Feeding Tips: This recipe makes about 1 kg (2.2) pounds of food, so you may need to freeze some of it to keep it fresh. Fresh food should only be refrigerated for about 3 to 5 days. If you plan to freeze it, try portioning it out and rolling the food into a ball before wrapping it in plastic. If the food doesn’t stick together, try individual containers.
Dr. Wall notes that while the initial investment in the recommended supplements may be high, they’ll last you through many batches. She cautions her readers against using any supplements other than the ones listed. Availability of supplements can be highly variable, but we’ve included links to the ones currently available on Amazon or Chewy below.
#1 Nordic Naturals Omega-3 Pet Liquid Supplement
This unflavored liquid supplement blends easily into this homemade cat food mixture and the included dropper makes it easy to measure out the right dosage. It’s sourced from a combination of anchovy and sardine oils and contains both EPA and DHA.
#2 NOW Psyllium Husk Powder
Rich in soluble fiber, this psyllium husk powder is finely ground and easy to measure with a teaspoon. To ensure the proper dosage, however, it’s best to weigh out the 5 grams you need.
#3 NOW Taurine (1,000 mg) Capsules
This taurine supplement comes in 1,000 mg capsules. Though the cellulose capsules shouldn’t be harmful to cats, it’s best to empty the supplement out so it can be blended into the mixture more thoroughly. You can also purchase 500 mg capsules, but you’ll need to use twice as many.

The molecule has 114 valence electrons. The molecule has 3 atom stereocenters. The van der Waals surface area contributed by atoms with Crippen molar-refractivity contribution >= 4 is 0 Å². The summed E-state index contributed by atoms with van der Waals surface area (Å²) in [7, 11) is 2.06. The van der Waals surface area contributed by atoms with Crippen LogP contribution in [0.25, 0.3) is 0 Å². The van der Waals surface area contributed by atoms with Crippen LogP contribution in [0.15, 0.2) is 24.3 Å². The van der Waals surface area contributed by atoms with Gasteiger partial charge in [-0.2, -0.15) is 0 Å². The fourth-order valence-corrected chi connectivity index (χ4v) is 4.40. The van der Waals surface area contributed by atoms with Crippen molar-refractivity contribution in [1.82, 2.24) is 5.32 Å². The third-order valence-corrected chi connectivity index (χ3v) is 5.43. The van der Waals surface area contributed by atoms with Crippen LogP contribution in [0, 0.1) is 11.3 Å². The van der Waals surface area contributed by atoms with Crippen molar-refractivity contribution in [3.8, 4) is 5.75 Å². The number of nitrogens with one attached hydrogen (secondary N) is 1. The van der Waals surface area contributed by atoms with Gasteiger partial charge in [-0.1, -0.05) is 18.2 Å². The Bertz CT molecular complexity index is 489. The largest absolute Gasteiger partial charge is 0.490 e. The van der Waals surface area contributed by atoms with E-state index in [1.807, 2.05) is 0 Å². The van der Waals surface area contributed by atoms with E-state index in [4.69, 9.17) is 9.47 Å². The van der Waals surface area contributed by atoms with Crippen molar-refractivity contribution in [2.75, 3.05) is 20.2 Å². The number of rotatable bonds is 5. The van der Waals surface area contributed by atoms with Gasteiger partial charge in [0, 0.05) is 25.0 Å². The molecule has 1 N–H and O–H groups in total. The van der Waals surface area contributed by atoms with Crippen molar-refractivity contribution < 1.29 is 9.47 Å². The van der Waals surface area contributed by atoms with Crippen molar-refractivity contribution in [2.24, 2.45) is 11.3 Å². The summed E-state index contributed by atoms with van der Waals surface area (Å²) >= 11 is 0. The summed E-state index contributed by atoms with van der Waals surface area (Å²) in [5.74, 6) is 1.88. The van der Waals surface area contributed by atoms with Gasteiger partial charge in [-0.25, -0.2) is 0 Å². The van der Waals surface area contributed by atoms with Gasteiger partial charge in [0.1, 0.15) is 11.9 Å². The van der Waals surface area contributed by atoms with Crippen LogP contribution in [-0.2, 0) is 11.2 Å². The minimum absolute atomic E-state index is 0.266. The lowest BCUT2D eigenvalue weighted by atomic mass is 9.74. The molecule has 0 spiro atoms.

#4 Source Naturals Iron (25 mg) Tablets
Iron is a key component of hemoglobin, the compound in blood responsible for carrying oxygen. This supplement comes in tablet form with 25 milligrams of iron per tablet. The tablet should be finely crushed before mixing it into your homemade cat food blend.
#5 NOW Calcium Carbonate Powder
Finely powdered, this calcium carbonate supplement is designed to support healthy bones and teeth. Because some cats with kidney disease develop hypercalcemia when fed a renal diet, your veterinarian may recommend adjusting the dosage for this supplement.
#6 NOW Potassium Chloride Powder
Potassium supports healthy muscle and nerve function. Because potassium needs to be balanced with other minerals like calcium and sodium, veterinarians may recommend adjusting the dosage for some cats. This potassium supplement comes in a fine powder that is easy to measure and blend into the homemade food mixture.
#7 Nature’s Way Choline (500 mg) Tablets
This supplement contains 500 mg of choline bitartrate per tablet and should be finely crushed before use in the recipe. Choline is a precursor to acetylcholine, a neurotransmitter essential for healthy brain function.
Cats suffering from kidney disease require regular vet appointments to check blood work and monitor the progression of the disease. If your cat is taking medication, regular blood work will help you keep track of how well it’s working. It may also help inform your vet if the dosage of specific nutrients needs to be adjusted.
The most important thing you can do for a cat with kidney disease, however, is find a diet that meets your cat’s nutritional needs without putting too much stress on their kidneys. Before you try homemade cat food, do your research to make sure you understand what you’re getting yourself (and your cat) into.